Join our Tea Tree Plaza team as they travel through the pages of great literature in this week’s Spotlight on QBD!
Saga by Brian K Vaughan & Fiona Staples:
Saga is a captivating and impressive comic that chronicles the journey of two former soldiers from warring planets as they try to escape capture and find safety for themselves and their newborn daughter.
This graphic novel series has soared in popularity, and it’s not hard to tell why. Their story has been compared to Harry Potter meets Game of Thrones, a magical sci-fi comic for adults. Brian K Vaughan and Fiona Staples weave a rich and complicated narrative that never drops off, and will have you rushing to read the next volume the second you finish. – Kirsty
Porcelain by Moby:
A week ago I was kicking myself for forgetting to bring a book with me on my flight to Sydney. A last minute decision to purchase Moby’s autobiography Porcelain was the best one I’ve made in a while. A provokingly raw and honest account of his rise to fame from the poverty of Connecticut, the squalor of the meat packing district of New York and ending abruptly right before the pinnacle record of his career Play.
Even without the account of what is ultimately his most celebrated work Moby take’s you for a ride through the coming of age of a genre cemented firmly at the forefront of the 90’s till now.
Porcelain is about making it, losing it, loving it and hating it. It’s about finding your people, and your place, thinking you’ve lost them both, and then, finally, somehow, creating something sublime. – Melanie
The Picture of Dorian Gray by Oscar Wilde:
A tale of grim reflection on vanity, and how a man’s indulgence leads to his ultimately tulmultuous existence.
Wilde weaves dialogue seamlessly into high suspense prose, dangling us over the slow and corrupt demise of Dorian Gray. Oscar Wilde is no less a craftsman of Victorian Gothic horror writing, with very similar themes to Robert Louis Stevenson’s Dr Jekyll and Mr Hyde. However by no means is this a story of a beastly transformation. This book puts a mirror up to the horrors of human nature and reveals the monster within. – Kat
The Dry by Jane Harper:
Fantastically written crime fiction that you will not be able to put down!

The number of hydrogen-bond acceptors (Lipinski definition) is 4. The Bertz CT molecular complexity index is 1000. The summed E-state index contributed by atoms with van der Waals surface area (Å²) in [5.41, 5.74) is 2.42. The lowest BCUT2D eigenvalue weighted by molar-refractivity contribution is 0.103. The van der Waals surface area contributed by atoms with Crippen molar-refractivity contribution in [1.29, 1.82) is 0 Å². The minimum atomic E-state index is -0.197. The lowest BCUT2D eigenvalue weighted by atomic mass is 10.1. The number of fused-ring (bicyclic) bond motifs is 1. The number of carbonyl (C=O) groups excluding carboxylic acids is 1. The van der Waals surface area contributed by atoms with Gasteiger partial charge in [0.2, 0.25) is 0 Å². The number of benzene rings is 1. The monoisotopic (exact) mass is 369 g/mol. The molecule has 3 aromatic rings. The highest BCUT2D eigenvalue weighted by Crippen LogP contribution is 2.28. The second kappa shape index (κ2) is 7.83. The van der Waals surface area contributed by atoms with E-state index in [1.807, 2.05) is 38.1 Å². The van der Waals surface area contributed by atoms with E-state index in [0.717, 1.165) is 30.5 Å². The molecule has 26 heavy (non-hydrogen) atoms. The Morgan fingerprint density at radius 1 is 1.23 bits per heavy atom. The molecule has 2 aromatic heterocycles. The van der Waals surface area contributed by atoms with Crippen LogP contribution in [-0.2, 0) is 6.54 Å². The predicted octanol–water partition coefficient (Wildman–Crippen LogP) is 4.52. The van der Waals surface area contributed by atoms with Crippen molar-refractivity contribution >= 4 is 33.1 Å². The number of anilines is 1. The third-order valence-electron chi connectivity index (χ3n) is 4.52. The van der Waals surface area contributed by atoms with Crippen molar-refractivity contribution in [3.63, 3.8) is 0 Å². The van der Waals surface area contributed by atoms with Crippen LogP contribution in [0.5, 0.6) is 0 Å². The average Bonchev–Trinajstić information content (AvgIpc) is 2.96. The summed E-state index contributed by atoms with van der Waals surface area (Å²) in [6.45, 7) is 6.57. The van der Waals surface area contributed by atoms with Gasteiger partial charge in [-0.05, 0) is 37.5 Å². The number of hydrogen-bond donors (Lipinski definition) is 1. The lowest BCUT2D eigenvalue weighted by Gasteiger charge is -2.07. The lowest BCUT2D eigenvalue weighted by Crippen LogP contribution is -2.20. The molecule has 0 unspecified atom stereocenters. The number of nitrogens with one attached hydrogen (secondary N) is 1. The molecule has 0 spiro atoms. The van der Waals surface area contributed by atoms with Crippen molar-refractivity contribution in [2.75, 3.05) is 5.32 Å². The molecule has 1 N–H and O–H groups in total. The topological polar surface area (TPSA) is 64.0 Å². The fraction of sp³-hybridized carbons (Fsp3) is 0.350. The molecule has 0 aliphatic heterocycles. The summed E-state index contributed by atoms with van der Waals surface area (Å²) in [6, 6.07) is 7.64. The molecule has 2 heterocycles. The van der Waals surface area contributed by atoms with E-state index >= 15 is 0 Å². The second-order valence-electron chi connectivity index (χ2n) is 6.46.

This book has so many twists throughout that you will be kept guessing until the very end as to who committed the awful crime in this rural country town.
Federal police investigator Aaron Falk struggles to investigate his childhood friend murder suicide as the townsfolk try to drive him out. Are they merely distrustful, or are they hiding secrets of their own? The longer Falk spends in this town, the deeper the mystery runs. The more he uncovers, the more he needs to watch his back. – Julie
The Vagrant by Peter Newman:
The Vagrant can be a difficult read at first, its unusual writing style giving the prose a distant, dreamlike quality that evokes ancient legends passed down through generations. Once accustomed, though, the prose only strengthens the narrative, as the silent protagonist struggles across a demon-infested wasteland, with his precious cargo in tow.
A deeply compelling, powerful narrative, The Vagrant boasts both a rich, complex world, and a stunning cast of well-realised characters. – Emma
Dune by Frank Herbert:
Frank Herbert’s Sci-Fi classic Dune is set 21,000 years in the future amidst an interstellar empire where planetary dominions are controlled by noble houses that are in-turn controlled by the imperial House Corrino. The book revolves around a power struggle between two Great Houses, House Atreides and House Harkonnen.
Due to current political unrest, House Atriedes is awarded a lucrative contract to harvest “The spice”. Found only deep beneath the sands of the barren desert planet Arrakis, the spice or “Melange”as it is called is an extremely rare naturally occurring material and is considered most valuable commodity in the known universe due to it’s effects on commerce and technological development. Melange is used in intergalactic travel and upon consumption can enhance a persons physical and mental capabilities granting the user a longer life. Despite its bleak nature Arrakis is inhabited both with colonists who mine the spice and it’s indigenous population, a desert nomad-like people, the Freemen who are fundamentally against the mining of Melange on their planet.
The story follows a young prophet Paul Atriedes as he looks to unite the Freeman tribes with a common goal of defeating their enemies (House Harkonnen) in order to improve the ecological viability of their planet. The story also covers Paul’s early life, his adaptation to Dune’s harsh environment and how he looks to fulfil the prophecy surrounding him.
The book Dune is constantly cited as the pinnacle of Sci-Fi fantasy, and with it’s rich world building and character development its easy to understand why. I would highly recommend this book to lovers of the Sci-Fi genre or readers who enjoy escapism from every day life into rich fictional worlds.
The spice must flow!!!! – Daniel